Becoming a Horseman
By Jonathan Field
Horsemen are a rare group of individuals, no matter their age or gender. In my life, I have been fortunate to meet and study with a few horsemen whose qualities have changed and shaped my way of thinking. In this article, I will talk about what I have learned from those gifted few and outline five points that you can use to be better in every session with your horse.
Simply owning or riding a horse doesn’t make one a horseman. Winning a ribbon or being knowledgeable of lineage or breeding horses doesn’t automatically make someone a horseman either. Horses decide it... and they decide regularly!
To me, a horseman understands what the horse is communicating and is willing to adjust to better relate and teach the horse. A horseman never blames or faults the horse! A real horseman will never say, “This horse is no good.” Instead, he or she will recognize the horse’s weaknesses, its confusion, and be willing to spend the time required to get through those challenges in order to build a strong and trusting relationship. A horseman sees the potential in all horses, even the difficult ones. The horsemen that I have met are actually attracted to the challenging horses and keenly look for the potential hidden within each.
Another benefit of becoming a horseman is that horses recognize one quickly. A horse can tell even when being approached. The speed, the posture, and the timing of the person walking up to the horse can tell the whole story: is the person a push-over, should he be feared, or should he be respected and trusted?
Horses find comfort in a true horseman! I have even seen some horses try to leave their owners to go with the horseman. It is quite remarkable to witness.
Becoming a true horseman is an exciting journey, one that begins with a simple change of thought: “I will try every single moment to be better at understanding, communicating, and building a rapport with my horse.” It is a lifelong path and nothing compares to it. Why? It is the nature and honesty of horses.
When a horse looks to you truly as a friend and as a leader, you share something that people, including Kings and Queens, have been pursuing for centuries. It can’t be bought or forced. One caution holds true at this point: while on this path, you will feel every conceivable emotion — from excitement and joy, to frustration and fear. However, the special moments shared with a horse are unparalleled; that timeless moment when you connect is immeasurable. Aside from my children, some of the most defining moments of my life are with horses and will be with me forever.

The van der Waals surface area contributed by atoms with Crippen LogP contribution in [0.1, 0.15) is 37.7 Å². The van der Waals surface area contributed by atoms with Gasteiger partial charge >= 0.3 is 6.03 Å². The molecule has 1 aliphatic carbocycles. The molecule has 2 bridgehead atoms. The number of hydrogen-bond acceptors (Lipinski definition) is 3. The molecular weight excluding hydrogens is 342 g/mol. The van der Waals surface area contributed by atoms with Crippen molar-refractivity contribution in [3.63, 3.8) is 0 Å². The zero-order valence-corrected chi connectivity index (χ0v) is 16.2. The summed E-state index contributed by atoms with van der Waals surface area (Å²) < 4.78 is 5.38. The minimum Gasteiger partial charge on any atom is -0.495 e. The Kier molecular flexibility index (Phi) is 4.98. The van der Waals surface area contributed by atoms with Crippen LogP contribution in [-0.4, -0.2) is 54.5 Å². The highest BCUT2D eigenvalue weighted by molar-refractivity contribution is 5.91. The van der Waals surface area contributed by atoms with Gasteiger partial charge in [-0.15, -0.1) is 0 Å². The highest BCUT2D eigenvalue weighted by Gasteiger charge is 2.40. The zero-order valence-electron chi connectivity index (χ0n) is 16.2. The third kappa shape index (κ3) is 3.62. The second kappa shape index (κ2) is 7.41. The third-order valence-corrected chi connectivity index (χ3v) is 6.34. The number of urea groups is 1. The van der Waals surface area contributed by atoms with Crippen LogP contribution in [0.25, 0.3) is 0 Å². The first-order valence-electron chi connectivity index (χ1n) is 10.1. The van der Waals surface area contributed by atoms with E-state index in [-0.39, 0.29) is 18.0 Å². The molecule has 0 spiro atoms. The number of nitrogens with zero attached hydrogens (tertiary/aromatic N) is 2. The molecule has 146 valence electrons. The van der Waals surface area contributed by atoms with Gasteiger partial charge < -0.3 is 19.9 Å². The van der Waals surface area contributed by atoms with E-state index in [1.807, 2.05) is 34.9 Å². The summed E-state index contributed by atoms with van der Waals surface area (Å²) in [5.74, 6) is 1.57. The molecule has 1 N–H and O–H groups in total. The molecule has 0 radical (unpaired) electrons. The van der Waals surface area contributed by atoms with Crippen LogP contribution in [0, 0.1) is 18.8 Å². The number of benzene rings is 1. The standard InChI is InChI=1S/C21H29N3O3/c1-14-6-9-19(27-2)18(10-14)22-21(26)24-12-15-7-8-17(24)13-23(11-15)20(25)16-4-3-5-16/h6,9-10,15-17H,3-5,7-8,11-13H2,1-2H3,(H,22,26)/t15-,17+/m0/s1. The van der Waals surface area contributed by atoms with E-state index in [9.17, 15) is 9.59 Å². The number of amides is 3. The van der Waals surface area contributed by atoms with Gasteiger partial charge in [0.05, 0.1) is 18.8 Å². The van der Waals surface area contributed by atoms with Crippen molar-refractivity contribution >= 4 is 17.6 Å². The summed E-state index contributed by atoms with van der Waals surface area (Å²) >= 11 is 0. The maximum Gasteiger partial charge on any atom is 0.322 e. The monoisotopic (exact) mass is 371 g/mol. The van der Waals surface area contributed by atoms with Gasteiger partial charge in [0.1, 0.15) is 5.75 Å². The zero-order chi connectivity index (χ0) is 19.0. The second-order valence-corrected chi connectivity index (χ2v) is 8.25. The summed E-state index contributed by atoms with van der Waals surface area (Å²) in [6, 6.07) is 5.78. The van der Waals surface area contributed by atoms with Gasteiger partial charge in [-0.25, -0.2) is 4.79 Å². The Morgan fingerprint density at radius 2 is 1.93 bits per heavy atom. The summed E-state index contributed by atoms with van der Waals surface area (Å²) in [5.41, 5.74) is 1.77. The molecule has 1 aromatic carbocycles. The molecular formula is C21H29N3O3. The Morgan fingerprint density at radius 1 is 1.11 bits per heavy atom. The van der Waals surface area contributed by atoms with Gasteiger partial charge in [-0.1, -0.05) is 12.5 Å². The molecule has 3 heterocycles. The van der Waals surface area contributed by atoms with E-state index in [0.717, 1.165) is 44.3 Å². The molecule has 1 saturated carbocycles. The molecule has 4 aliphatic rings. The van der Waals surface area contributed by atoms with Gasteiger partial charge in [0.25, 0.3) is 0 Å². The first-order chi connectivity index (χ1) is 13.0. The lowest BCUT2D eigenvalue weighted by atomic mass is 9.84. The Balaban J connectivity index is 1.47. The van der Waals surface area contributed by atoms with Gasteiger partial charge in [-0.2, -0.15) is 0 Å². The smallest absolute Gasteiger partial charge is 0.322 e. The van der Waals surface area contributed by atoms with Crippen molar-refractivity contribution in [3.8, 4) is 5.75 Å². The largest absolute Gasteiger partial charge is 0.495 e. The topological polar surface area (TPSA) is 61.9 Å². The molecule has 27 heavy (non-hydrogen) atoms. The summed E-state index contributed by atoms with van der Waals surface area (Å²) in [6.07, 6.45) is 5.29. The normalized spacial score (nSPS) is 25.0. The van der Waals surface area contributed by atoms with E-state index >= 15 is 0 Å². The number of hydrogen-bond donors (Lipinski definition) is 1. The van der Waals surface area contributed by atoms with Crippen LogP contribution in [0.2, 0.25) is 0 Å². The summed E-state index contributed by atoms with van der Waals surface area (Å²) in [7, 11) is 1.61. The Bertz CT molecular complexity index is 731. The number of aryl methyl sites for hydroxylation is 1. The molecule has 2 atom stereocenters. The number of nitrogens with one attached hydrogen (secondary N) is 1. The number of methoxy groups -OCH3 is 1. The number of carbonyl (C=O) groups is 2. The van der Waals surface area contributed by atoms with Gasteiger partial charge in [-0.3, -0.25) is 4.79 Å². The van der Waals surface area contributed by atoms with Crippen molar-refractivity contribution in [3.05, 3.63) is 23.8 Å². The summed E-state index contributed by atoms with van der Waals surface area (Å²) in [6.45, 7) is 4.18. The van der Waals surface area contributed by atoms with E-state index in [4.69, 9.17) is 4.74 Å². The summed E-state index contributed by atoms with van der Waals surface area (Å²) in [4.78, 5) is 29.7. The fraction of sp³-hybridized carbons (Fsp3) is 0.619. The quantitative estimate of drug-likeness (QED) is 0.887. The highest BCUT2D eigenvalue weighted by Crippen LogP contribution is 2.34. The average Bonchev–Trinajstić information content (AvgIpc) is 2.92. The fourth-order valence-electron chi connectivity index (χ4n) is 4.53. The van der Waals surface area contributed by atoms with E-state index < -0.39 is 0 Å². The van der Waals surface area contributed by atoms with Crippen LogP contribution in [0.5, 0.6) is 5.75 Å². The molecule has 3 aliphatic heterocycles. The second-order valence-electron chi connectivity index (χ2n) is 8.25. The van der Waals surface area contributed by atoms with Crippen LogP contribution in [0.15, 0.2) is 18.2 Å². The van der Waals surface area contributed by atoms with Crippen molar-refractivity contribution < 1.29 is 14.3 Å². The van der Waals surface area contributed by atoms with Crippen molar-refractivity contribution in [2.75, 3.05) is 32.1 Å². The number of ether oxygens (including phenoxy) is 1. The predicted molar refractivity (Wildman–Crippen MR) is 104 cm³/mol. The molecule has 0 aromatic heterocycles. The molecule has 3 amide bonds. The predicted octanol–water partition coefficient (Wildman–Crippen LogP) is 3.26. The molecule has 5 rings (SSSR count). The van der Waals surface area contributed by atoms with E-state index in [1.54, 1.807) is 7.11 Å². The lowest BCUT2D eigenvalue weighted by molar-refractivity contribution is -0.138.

I would like to share one of these surprisingly simple moments that remain with me as if it was a minute ago.
The James Creek Ranch in Merritt, BC. Photo: Angie Field
We had just purchased the James Creek Ranch, situated in a beautiful little valley just outside of Merritt, BC. With the James Creek running through the middle of the property, it is horse heaven. I was in town most of the afternoon and didn’t get back to the ranch until just after the sun had set behind the mountain. Not usually being a nostalgic type, I remember regretting not seeing it go down.
A quick thought came to mind: a long, winding trail to the north would take me to the other side of the shadow that the mountain was casting to a little saddle in the ridge line. It was a long ride and time was ticking. I decided to catch up my long-trotting horse, Quincy, and go for it!
When we got to where I thought I could catch the last glimpse of the sun, I saw that the climb up to the ridgeline was almost straight up and full of bush and trees. After a quick assessment, I decided that Quincy and I should go for it! As we scrambled up the steep incline, I dismounted and let Quincy lead the way while I held on to his tail, letting him pull me up. He carefully picked his way along the slope and rested when required. Completely winded and drenched with sweat, we both finally crested the top and caught sight of the last half of the sun as it dropped below the horizon. I had my arm over Quincy’s neck and I swear I could feel Quincy appreciating the moment just as much as I was.